For the rest of the indices j, we use similar arguments to compute sets $J\left(j\right)$.

If $j\in \{1,6,9,14,16,17,21,22,25,29,32\}$, the set $\left(\right\{1,\cdots ,32\}\backslash \{13,\cdots ,16\left\}\right)\backslash J\left(j\right)$ has only one element. Therefore, as ${\left({\left({a}^{1}\right)}_{L}\right)}_{i}={e}_{i}\phantom{\rule{4pt}{0ex}}\forall \phantom{\rule{4pt}{0ex}}i\in $ J(j),${\left[EP\left({a}_{L}^{1}\right)\right]}_{i}\notin \{0,1\}\phantom{\rule{4pt}{0ex}}\forall \phantom{\rule{4pt}{0ex}}i\in \{1,\cdots ,8\}\backslash \left\{4\right\}$, so $U\left({\left[EP\left({a}_{L}^{1}\right)\right]}_{i}\right)={\{0,1\}}^{4}$. Therefore, choosing appropriate $({K}^{i},{K}^{{i}^{\prime}})\phantom{\rule{4pt}{0ex}}\in \phantom{\rule{4pt}{0ex}}{\mathbb{M}}_{{d}^{\prime}}$ we get ${a}^{2}:={F}_{{K}^{1},{K}^{{1}^{\prime}}}^{R}\circ \cdots \circ {F}_{{K}^{n},{K}^{{n}^{\prime}}}^{R}\left({a}^{1}\right)$, such that ${\left({\left[{a}^{2}\right]}_{R}\right)}_{i}={e}_{i}\phantom{\rule{4pt}{0ex}}\forall \phantom{\rule{4pt}{0ex}}i\in \{1,\cdots ,32\}\backslash \{13,\cdots ,16\}$ (Remark 1).

Therefore, we have ${\left[EP\left({a}_{R}^{2}\right)\right]}_{i}\notin \{0,1\}\phantom{\rule{4pt}{0ex}}\forall \phantom{\rule{4pt}{0ex}}i\in \{1,\cdots ,8\}\backslash \left\{4\right\}$, so $U\left({\left[EP\left({a}_{L}^{2}\right)\right]}_{i}\right)={\{0,1\}}^{4}$. Now, choosing adequate $({K}^{i},{K}^{{i}^{\prime}})\phantom{\rule{4pt}{0ex}}\in \phantom{\rule{4pt}{0ex}}{\mathbb{M}}_{{d}^{\prime}}$, we can have ${a}^{3}:={F}_{{K}^{1},{K}^{{1}^{\prime}}}^{L}\circ \cdots \circ {F}_{{K}^{n},{K}^{{n}^{\prime}}}^{L}\left({a}^{2}\right)$, such that ${\left({a}^{3}\right)}_{i}={e}_{i}\phantom{\rule{4pt}{0ex}}\forall \phantom{\rule{4pt}{0ex}}i\in \{1,\cdots ,32\}\backslash \{13,\cdots ,16\}$. Therefore, for ${a}^{\u2033}:={a}^{3}$ we have the desired result.

Hence, we have seen that the lemma holds if ${a}_{j}^{\prime}=1$ for $j\in \{1,6,9,14,16,17,21,22,25,29,32\}$.

For indices $j\in \{1,\cdots ,32\}\backslash \{2,5,10,18,26,31\}$, we have $J\left(j\right)\cap \{1,6,9,14,16,17,21,22,25,29,32\}\ne \varnothing $. Therefore, we are in the case where $\exists \phantom{\rule{4pt}{0ex}}j\in \{1,6,9,14,16,17,21,22,25,29,32\}$ such that ${\left({a}^{1}\right)}_{i}=1$, and carrying out the same procedure as the one to get ${a}^{3}$ from ${a}^{\prime}$, we get ${a}^{\u2033}$ satisfying ${\left({a}^{\u2033}\right)}_{i}={e}_{i}\phantom{\rule{4pt}{0ex}}\forall i\in \{1,\cdots ,32\}\backslash \{13,\cdots ,16\}$.

☐

**Lemma** **6.** $\forall \phantom{\rule{4pt}{0ex}}{a}^{\u2033}\in {\{0,1\}}^{64}\backslash \{0,d\}\phantom{\rule{4pt}{0ex}}:{a}_{i}^{\u2033}={e}_{i}\phantom{\rule{4pt}{0ex}}\forall \phantom{\rule{4pt}{0ex}}i\in \{1,\cdots ,32\}\backslash \{13,\cdots ,16\}\phantom{\rule{4pt}{0ex}},\exists \phantom{\rule{4pt}{0ex}}z\in {\{0,1\}}^{32}:{a}^{\u2033}\sim (e,z)$.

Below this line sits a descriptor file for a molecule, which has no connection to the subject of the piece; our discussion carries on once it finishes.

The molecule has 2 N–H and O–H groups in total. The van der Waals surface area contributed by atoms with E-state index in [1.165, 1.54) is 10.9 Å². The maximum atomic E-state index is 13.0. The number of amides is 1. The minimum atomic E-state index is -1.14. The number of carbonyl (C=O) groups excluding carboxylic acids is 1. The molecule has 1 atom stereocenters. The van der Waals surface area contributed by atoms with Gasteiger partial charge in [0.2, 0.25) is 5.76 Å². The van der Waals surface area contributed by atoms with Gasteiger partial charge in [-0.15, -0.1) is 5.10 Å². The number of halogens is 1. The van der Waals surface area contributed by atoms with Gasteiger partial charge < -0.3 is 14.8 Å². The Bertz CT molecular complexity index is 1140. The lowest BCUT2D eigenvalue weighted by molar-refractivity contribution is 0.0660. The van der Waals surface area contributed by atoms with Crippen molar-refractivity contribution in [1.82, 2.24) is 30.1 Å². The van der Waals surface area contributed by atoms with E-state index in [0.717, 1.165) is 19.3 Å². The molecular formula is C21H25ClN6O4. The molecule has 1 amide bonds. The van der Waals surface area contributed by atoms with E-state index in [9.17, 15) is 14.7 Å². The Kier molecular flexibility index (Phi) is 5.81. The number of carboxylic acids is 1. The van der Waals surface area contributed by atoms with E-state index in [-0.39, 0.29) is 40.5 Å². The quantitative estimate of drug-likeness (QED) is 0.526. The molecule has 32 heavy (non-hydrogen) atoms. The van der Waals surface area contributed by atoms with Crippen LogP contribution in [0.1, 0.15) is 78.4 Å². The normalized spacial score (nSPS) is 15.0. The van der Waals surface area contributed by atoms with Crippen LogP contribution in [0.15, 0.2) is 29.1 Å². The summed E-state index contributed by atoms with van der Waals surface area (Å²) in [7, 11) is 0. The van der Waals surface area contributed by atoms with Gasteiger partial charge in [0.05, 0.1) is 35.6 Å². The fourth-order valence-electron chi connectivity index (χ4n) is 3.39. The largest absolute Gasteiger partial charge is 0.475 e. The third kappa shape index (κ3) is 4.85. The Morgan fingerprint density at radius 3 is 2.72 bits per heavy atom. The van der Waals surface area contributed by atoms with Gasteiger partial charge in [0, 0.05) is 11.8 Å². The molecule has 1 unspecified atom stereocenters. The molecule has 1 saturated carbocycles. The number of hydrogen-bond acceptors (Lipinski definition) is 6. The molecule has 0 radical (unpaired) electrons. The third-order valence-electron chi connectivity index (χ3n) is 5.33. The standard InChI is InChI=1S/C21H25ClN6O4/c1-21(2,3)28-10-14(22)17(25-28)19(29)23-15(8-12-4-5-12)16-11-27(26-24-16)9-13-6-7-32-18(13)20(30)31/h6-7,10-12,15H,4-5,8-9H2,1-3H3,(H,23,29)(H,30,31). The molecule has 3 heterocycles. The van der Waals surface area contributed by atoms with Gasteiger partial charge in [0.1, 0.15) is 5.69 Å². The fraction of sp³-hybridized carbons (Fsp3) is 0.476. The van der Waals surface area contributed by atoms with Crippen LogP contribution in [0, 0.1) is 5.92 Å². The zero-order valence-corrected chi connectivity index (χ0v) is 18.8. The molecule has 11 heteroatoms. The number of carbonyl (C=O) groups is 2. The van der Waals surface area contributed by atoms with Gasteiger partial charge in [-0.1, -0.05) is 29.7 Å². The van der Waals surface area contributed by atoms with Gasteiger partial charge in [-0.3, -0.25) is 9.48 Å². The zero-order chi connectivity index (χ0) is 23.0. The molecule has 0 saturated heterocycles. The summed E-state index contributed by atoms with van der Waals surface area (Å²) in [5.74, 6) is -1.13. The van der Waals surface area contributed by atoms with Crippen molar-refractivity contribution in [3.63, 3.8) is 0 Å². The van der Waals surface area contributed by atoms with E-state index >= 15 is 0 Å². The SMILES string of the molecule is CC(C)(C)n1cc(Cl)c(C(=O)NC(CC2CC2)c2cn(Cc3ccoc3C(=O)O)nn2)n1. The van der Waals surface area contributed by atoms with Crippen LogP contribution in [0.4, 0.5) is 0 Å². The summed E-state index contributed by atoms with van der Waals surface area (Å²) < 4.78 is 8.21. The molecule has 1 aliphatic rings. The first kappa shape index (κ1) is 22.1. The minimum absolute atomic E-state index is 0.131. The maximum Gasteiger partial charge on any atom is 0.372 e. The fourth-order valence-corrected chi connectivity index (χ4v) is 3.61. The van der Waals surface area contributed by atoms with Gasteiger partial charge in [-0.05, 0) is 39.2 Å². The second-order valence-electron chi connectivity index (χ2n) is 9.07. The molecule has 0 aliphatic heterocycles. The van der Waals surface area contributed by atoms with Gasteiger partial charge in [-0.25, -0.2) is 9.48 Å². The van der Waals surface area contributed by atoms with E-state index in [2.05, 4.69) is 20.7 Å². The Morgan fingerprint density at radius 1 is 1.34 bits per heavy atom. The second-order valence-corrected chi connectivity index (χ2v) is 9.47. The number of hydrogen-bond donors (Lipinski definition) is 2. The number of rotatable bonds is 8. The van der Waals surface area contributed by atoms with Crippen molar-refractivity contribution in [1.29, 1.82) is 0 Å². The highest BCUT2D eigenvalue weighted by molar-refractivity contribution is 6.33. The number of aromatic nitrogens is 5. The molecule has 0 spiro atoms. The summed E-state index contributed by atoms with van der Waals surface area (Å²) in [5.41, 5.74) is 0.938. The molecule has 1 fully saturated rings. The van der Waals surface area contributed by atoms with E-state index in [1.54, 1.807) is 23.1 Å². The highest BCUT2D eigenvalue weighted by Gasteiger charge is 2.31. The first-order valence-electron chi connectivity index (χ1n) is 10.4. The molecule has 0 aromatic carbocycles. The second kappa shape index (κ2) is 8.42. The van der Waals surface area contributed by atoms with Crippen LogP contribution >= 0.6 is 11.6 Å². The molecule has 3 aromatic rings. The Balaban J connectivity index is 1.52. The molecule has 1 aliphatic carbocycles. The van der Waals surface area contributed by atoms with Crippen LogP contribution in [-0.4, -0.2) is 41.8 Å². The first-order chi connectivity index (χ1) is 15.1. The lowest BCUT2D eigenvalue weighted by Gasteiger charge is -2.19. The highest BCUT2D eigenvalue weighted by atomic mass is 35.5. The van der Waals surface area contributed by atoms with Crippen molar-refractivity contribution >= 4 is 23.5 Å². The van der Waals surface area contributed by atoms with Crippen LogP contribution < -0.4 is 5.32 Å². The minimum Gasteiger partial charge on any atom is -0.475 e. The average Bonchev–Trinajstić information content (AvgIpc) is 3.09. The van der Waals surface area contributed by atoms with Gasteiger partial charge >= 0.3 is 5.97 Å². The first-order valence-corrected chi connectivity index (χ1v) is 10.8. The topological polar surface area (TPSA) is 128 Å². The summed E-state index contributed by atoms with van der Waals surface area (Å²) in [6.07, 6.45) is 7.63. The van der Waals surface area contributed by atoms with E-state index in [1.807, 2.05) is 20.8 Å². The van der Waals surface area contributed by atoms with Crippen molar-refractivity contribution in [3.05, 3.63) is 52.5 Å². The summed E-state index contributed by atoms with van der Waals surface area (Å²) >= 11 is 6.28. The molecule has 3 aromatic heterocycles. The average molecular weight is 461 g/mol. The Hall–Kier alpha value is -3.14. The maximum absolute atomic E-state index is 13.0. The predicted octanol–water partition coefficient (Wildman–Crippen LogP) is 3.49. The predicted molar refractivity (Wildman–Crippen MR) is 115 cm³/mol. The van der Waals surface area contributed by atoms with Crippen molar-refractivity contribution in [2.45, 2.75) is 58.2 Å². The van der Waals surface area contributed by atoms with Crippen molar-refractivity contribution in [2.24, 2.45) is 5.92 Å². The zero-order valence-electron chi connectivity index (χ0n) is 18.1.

**Proof.** According to

Table 2,

${\left[\left(EP{\left(a\right)}_{L}\right)\right]}_{4}$ corresponds to positions 26, 5, 18, 31, and 2. Since

$\{2,5,10,18,26,31\}\cap \{13,\cdots ,16\}=\varnothing $, we know

${\left({a}_{L}^{\u2033}\right)}_{i}={e}_{i},\phantom{\rule{4pt}{0ex}}\forall \phantom{\rule{4pt}{0ex}}i\phantom{\rule{4pt}{0ex}}\in \{2,5,10,18,26,31\}$. Therefore,

${\left[\left(EP{\left(a\right)}_{L}\right)\right]}_{4}=(1,1,1,1,1,0)=62$ and because of Lemma 2 (c),

$U\left({\left[EP\left({\left({a}^{\u2033}\right)}_{L}\right)\right]}_{j}\right)={\{0,1\}}^{4}$. Thus, considering appropriate

$({K}^{i},{K}^{{i}^{\prime}})$, we get

$(e,z)={F}_{{K}^{1},{K}^{{1}^{\prime}}}^{L}\circ \cdots {F}_{{K}^{n},{K}^{{n}^{\prime}}}^{L}\left({a}^{\u2033}\right)$, for some

$z\in {\{0,1\}}^{32}$. ☐

**Corollary** **1.** $\forall a\in {\{0,1\}}^{64}\backslash \{0,d\}\phantom{\rule{4pt}{0ex}}\exists \phantom{\rule{4pt}{0ex}}z\in {\{0,1\}}^{32}:a\sim (e,z)$.

**Proof.** Considering the chain $a\sim {a}^{\prime}\sim {a}^{\u2033}\sim (e,z)$, where these elements are as described in the previous lemmata, the result follows. ☐

**Corollary** **2.** ${G}_{0,d}$ is transitive on ${\{0,1\}}^{64}\backslash \{0,d\}$.

**Proof.** Let $a,{a}^{\prime}\in {\{0,1\}}^{64}\backslash \{0,d\}$, by Lemma 6 and Corollary 1, $\exists \phantom{\rule{4pt}{0ex}}z,{z}^{\prime}\in {\{0,1\}}^{32}:a\sim (e,z)\sim (e,{z}^{\prime})\sim {a}^{\prime}.$ ☐

**Corollary** **3.** ${G}_{0}$ is transitive on ${\{0,1\}}^{64}\backslash \left\{0\right\}$.

**Proof.** Because of Corollary 1, it is enough to show that $\exists g\in {G}_{0}$ such that $g\left(d\right)\ne d$.

Note that since $g\in {G}_{0}$, then $g\left(d\right)\ne 0$.

Let $(K,{K}^{\prime})\in \mathbb{M}\backslash {\mathbb{M}}_{{d}^{\prime}}$, then $S\left(K\right)=S\left({K}^{\prime}\right)$ and $S(K\oplus {d}^{\prime})\ne S({K}^{\prime}\oplus {d}^{\prime})$. Therefore, ${F}_{K,{K}^{\prime}}^{R}\left(d\right)=({d}_{L},{d}_{R}\oplus )S(K\oplus {d}^{\prime})\oplus S({K}^{\prime}\oplus {d}^{\prime})\ne d$, and ${F}_{K,{K}^{\prime}}^{R}\in {G}_{0}$. ☐

**Lemma** **7.** If ${G}_{0}$ is transitive on ${\{0,1\}}^{64}\backslash \left\{(0,\cdots ,0)\right\}$ and ${G}_{0,d}$ is transitive on ${\{0,1\}}^{64}\backslash \{(0,\cdots ,0),d\}$, then G is 3-transitive on ${\{0,1\}}^{64}$.

**Proof.** It follows immediately from [

17] (Theorem 9.1). ☐

Once we have shown that G is a 3-transitive subgroup of ${A}_{{2}^{64}}$, it is not particularly difficult to verify that G is actually equal to the alternating group on ${2}^{64}$ points.

**Theorem** **1.** The round functions of DESL generate the alternating group, i.e., $G={A}_{{2}^{64}}$.

**Proof.** We refer to the proof of Theorem 1 in [

7], since the same proof applies here. ☐